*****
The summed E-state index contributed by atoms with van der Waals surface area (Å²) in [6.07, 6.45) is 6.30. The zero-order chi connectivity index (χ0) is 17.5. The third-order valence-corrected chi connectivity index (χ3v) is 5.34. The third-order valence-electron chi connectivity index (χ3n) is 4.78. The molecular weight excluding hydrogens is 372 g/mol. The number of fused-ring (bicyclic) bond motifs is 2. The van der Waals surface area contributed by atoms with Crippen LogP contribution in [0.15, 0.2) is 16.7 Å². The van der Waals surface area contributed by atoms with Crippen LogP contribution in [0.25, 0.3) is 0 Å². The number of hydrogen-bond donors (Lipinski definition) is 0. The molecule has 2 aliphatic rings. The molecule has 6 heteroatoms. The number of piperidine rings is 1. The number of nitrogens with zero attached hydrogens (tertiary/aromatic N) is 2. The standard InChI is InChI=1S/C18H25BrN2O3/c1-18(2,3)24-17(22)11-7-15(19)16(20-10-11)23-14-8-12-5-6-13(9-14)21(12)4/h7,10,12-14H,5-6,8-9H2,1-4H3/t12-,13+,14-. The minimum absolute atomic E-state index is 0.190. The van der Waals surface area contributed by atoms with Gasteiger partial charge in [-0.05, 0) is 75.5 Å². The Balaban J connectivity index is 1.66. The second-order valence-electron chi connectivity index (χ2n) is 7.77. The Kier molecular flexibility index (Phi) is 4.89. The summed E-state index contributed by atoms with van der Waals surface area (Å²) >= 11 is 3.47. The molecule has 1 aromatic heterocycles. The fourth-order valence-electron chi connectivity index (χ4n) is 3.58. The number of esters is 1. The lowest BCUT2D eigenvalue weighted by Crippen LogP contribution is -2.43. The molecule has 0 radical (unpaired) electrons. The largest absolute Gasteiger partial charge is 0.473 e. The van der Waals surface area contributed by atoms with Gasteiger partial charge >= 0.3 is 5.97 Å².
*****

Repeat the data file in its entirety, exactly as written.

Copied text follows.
The summed E-state index contributed by atoms with van der Waals surface area (Å²) in [6.07, 6.45) is 6.30. The zero-order chi connectivity index (χ0) is 17.5. The third-order valence-corrected chi connectivity index (χ3v) is 5.34. The third-order valence-electron chi connectivity index (χ3n) is 4.78. The molecular weight excluding hydrogens is 372 g/mol. The number of fused-ring (bicyclic) bond motifs is 2. The van der Waals surface area contributed by atoms with Crippen LogP contribution in [0.15, 0.2) is 16.7 Å². The van der Waals surface area contributed by atoms with Crippen LogP contribution in [0.25, 0.3) is 0 Å². The number of hydrogen-bond donors (Lipinski definition) is 0. The molecule has 2 aliphatic rings. The molecule has 6 heteroatoms. The number of piperidine rings is 1. The number of nitrogens with zero attached hydrogens (tertiary/aromatic N) is 2. The standard InChI is InChI=1S/C18H25BrN2O3/c1-18(2,3)24-17(22)11-7-15(19)16(20-10-11)23-14-8-12-5-6-13(9-14)21(12)4/h7,10,12-14H,5-6,8-9H2,1-4H3/t12-,13+,14-. The minimum absolute atomic E-state index is 0.190. The van der Waals surface area contributed by atoms with Gasteiger partial charge in [-0.05, 0) is 75.5 Å². The Balaban J connectivity index is 1.66. The second-order valence-electron chi connectivity index (χ2n) is 7.77. The Kier molecular flexibility index (Phi) is 4.89. The summed E-state index contributed by atoms with van der Waals surface area (Å²) >= 11 is 3.47. The molecule has 1 aromatic heterocycles. The fourth-order valence-electron chi connectivity index (χ4n) is 3.58. The number of esters is 1. The lowest BCUT2D eigenvalue weighted by Crippen LogP contribution is -2.43. The molecule has 0 radical (unpaired) electrons. The largest absolute Gasteiger partial charge is 0.473 e. The van der Waals surface area contributed by atoms with Gasteiger partial charge >= 0.3 is 5.97 Å².